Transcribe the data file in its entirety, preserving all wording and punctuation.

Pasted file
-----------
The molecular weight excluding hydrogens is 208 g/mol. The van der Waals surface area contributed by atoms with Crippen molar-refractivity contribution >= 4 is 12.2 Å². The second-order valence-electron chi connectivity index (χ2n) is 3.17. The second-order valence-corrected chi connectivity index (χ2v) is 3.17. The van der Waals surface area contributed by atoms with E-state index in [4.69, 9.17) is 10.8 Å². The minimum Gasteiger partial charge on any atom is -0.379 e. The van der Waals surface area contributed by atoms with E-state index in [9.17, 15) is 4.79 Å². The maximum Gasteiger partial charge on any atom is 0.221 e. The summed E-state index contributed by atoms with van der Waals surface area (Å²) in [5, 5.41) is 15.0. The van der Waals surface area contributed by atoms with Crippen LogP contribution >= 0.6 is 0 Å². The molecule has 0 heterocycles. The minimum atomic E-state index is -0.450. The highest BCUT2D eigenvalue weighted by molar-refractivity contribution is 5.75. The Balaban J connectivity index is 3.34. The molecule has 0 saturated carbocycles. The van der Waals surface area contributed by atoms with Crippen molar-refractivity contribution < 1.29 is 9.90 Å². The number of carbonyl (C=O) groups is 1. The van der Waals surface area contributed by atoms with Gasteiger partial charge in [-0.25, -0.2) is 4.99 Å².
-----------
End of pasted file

The molecular weight excluding hydrogens is 208 g/mol. The van der Waals surface area contributed by atoms with Crippen molar-refractivity contribution >= 4 is 12.2 Å². The second-order valence-electron chi connectivity index (χ2n) is 3.17. The second-order valence-corrected chi connectivity index (χ2v) is 3.17. The van der Waals surface area contributed by atoms with E-state index in [4.69, 9.17) is 10.8 Å². The minimum Gasteiger partial charge on any atom is -0.379 e. The van der Waals surface area contributed by atoms with E-state index in [9.17, 15) is 4.79 Å². The maximum Gasteiger partial charge on any atom is 0.221 e. The summed E-state index contributed by atoms with van der Waals surface area (Å²) in [5, 5.41) is 15.0. The van der Waals surface area contributed by atoms with Crippen LogP contribution >= 0.6 is 0 Å². The molecule has 0 heterocycles. The minimum atomic E-state index is -0.450. The highest BCUT2D eigenvalue weighted by molar-refractivity contribution is 5.75. The Balaban J connectivity index is 3.34. The molecule has 0 saturated carbocycles. The van der Waals surface area contributed by atoms with Crippen molar-refractivity contribution < 1.29 is 9.90 Å². The number of carbonyl (C=O) groups is 1. The van der Waals surface area contributed by atoms with Gasteiger partial charge in [-0.25, -0.2) is 4.99 Å².